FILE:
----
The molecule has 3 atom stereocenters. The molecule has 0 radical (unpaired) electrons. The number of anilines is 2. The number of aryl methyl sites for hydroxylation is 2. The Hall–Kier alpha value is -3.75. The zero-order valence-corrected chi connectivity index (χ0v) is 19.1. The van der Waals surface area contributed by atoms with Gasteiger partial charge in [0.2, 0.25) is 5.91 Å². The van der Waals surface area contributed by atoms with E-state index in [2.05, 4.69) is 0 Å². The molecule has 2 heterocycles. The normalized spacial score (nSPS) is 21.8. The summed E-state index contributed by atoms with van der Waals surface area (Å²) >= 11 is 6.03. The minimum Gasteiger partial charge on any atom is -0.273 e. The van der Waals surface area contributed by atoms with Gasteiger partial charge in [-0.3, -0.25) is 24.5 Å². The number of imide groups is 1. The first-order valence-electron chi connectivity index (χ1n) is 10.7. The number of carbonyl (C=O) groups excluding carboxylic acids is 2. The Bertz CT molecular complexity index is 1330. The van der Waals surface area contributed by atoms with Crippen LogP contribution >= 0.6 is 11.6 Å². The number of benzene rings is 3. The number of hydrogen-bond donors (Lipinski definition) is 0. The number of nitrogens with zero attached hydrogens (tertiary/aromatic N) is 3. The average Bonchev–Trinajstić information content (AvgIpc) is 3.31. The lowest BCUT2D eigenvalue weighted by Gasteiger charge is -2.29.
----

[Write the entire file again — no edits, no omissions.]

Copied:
The molecule has 3 atom stereocenters. The molecule has 0 radical (unpaired) electrons. The number of anilines is 2. The number of aryl methyl sites for hydroxylation is 2. The Hall–Kier alpha value is -3.75. The zero-order valence-corrected chi connectivity index (χ0v) is 19.1. The van der Waals surface area contributed by atoms with Gasteiger partial charge in [0.2, 0.25) is 5.91 Å². The van der Waals surface area contributed by atoms with E-state index in [2.05, 4.69) is 0 Å². The molecule has 2 heterocycles. The normalized spacial score (nSPS) is 21.8. The summed E-state index contributed by atoms with van der Waals surface area (Å²) >= 11 is 6.03. The minimum Gasteiger partial charge on any atom is -0.273 e. The van der Waals surface area contributed by atoms with Gasteiger partial charge in [-0.3, -0.25) is 24.5 Å². The number of imide groups is 1. The first-order valence-electron chi connectivity index (χ1n) is 10.7. The number of carbonyl (C=O) groups excluding carboxylic acids is 2. The Bertz CT molecular complexity index is 1330. The van der Waals surface area contributed by atoms with Crippen LogP contribution >= 0.6 is 11.6 Å². The number of benzene rings is 3. The number of hydrogen-bond donors (Lipinski definition) is 0. The number of nitrogens with zero attached hydrogens (tertiary/aromatic N) is 3. The average Bonchev–Trinajstić information content (AvgIpc) is 3.31. The lowest BCUT2D eigenvalue weighted by Gasteiger charge is -2.29.